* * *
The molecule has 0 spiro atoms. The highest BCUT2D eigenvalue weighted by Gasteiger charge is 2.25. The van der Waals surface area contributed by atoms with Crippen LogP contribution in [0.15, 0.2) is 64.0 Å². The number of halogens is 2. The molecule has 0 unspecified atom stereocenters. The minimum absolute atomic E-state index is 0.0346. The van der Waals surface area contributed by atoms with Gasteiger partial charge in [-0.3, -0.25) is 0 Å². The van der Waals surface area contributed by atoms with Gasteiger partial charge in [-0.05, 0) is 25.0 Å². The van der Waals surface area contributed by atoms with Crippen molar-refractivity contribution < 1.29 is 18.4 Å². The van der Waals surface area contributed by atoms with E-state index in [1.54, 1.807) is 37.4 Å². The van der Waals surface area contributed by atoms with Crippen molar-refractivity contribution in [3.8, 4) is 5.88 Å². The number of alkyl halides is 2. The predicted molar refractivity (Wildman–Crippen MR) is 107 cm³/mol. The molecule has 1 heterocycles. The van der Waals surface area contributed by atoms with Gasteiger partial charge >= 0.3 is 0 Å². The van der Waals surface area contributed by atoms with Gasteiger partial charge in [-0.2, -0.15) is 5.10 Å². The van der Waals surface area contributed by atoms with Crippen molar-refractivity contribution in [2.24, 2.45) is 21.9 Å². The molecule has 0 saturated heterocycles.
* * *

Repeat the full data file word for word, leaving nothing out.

The molecule has 0 spiro atoms. The highest BCUT2D eigenvalue weighted by Gasteiger charge is 2.25. The van der Waals surface area contributed by atoms with Crippen LogP contribution in [0.15, 0.2) is 64.0 Å². The number of halogens is 2. The molecule has 0 unspecified atom stereocenters. The minimum absolute atomic E-state index is 0.0346. The van der Waals surface area contributed by atoms with Gasteiger partial charge in [-0.3, -0.25) is 0 Å². The van der Waals surface area contributed by atoms with Gasteiger partial charge in [-0.05, 0) is 25.0 Å². The van der Waals surface area contributed by atoms with Crippen molar-refractivity contribution < 1.29 is 18.4 Å². The van der Waals surface area contributed by atoms with E-state index in [1.54, 1.807) is 37.4 Å². The van der Waals surface area contributed by atoms with Crippen molar-refractivity contribution in [3.8, 4) is 5.88 Å². The number of alkyl halides is 2. The predicted molar refractivity (Wildman–Crippen MR) is 107 cm³/mol. The molecule has 1 heterocycles. The van der Waals surface area contributed by atoms with Gasteiger partial charge >= 0.3 is 0 Å². The van der Waals surface area contributed by atoms with Gasteiger partial charge in [-0.2, -0.15) is 5.10 Å². The van der Waals surface area contributed by atoms with Crippen molar-refractivity contribution in [2.24, 2.45) is 21.9 Å². The molecule has 0 saturated heterocycles.